It said 149 passengers and eight crew members were thought to be on the plane that crashed six minutes after departing Addis Ababa on its way to Kenya’s capital. The crash occurred around Bishoftu, or Debre Zeit, some 50 kilometres south of Addis Ababa, at 8:44 a.m. The airline later published a photo that appeared to show its CEO standing in the wreckage. Little of the plane could be seen in the freshly churned earth, under a blue sky. “Tewolde Gebremariam, who is at the accident scene now, regrets to confirm that there are no survivors,” the post on social media said. “He expresses his profound sympathy and condolences to the families and loved ones of passengers and crew who lost their lives in this tragic accident.” The plane had showed unstable vertical speed after takeoff, air traffic monitor Flightradar 24 said in a Twitter post. Visibility was clear. State broadcaster EBC reported all passengers were dead and that they included 33 nationalities. The Ethiopian prime minister’s office offered its “deepest condolences” to families. The Addis Ababa-Nairobi route links East Africa’s two largest economic powers and is popular with tourists making their way to safari and other destinations. Sunburned travellers and tour groups crowd the Addis Ababa airport’s waiting areas, along with businessmen from China and elsewhere. At the airport in Nairobi, worried families gathered. “I came to the airport to receive my brother but I have been told there is a problem,” Agnes Muilu said. “I just pray that he is safe or he was not on it.” “Why are they taking us round and round, it is all over the news that the plane crashed,” said Edwin Ong’undi, who had been waiting for his sister. “All we are asking for is information to know about their fate.” Kenya’s transport minister, James Macharia, said an emergency response had been set up for family and friends. “My prayers go to all the families and associates of those on board,” Kenya’s President Uhuru Kenyatta said. Records show that the plane was new. The Planespotters civil aviation database shows that the Boeing 737-8 MAX was delivered to Ethiopian Airlines in mid-November. In a statement, Boeing said it was “deeply saddened” to hear of the crash and that a technical team was ready to provide assistance at the request of the U.S. National Transportation Safety Board. In October, another Boeing 737-8 MAX plunged into the Java Sea just minutes after taking off from Jakarta, Indonesia’s capital, killing all 189 people on board the plane Lion Air flight. The cockpit data recorder showed that the jet’s airspeed indicator had malfunctioned on its last four flights, though Lion Air initially claimed that problems with the aircraft had been fixed. The last deadly crash of an Ethiopian Airlines passenger plane was in 2010, when the plane crashed minutes after takeoff from Beirut killing all 90 people on board. Sunday’s crash comes as the country’s reformist prime minister, Abiy Ahmed, has vowed to open up the airline and other sectors to foreign investment in a major transformation of the state-centred economy. Ethiopian Airlines has been expanding assertively, recently opening a route to Moscow and in January inaugurating a new passenger terminal in Addis Ababa to triple capacity. Speaking at the inauguration, the prime minister challenged the airline to build a new “Airport City” terminal in Bishoftu _ where Sunday’s crash occurred.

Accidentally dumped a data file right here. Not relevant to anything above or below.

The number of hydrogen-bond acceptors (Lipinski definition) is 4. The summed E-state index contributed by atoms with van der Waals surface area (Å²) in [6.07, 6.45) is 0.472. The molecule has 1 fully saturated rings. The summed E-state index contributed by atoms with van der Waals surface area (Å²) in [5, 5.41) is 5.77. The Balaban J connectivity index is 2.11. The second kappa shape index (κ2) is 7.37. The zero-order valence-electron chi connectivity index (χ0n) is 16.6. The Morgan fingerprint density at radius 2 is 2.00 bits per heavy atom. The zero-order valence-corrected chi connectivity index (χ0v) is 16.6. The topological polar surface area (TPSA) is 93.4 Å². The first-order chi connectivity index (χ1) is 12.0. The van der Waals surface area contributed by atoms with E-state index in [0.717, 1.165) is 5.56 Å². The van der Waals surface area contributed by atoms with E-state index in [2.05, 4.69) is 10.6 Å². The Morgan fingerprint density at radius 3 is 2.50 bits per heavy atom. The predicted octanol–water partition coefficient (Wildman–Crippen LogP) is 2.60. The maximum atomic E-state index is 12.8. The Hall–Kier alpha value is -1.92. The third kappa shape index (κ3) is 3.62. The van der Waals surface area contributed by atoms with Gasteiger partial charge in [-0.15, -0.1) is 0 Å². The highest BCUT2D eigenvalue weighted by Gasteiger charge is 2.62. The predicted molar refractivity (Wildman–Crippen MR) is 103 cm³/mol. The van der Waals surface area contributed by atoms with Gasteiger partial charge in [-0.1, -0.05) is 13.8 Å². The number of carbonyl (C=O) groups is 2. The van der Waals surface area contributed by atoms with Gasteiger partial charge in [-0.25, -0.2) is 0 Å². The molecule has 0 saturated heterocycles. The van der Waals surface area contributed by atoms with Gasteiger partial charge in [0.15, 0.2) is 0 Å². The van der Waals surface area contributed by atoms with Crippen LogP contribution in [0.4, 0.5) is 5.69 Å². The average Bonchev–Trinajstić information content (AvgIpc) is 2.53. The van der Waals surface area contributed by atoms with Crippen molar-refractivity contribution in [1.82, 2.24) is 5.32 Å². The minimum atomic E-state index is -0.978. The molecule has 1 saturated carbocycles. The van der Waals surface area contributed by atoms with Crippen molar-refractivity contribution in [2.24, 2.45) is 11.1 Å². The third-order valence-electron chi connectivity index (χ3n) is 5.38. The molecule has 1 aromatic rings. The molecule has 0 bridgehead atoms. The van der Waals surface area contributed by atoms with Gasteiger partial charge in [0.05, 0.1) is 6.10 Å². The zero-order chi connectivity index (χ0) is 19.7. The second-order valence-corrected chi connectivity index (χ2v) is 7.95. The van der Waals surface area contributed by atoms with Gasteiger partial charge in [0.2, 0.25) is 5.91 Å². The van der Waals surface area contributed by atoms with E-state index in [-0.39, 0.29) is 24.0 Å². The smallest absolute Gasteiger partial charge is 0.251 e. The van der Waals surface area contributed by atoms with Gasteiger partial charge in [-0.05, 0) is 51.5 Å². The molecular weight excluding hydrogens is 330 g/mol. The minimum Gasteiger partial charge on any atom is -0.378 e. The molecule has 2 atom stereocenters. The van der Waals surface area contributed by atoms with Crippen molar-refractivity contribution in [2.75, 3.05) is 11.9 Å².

Canada is not China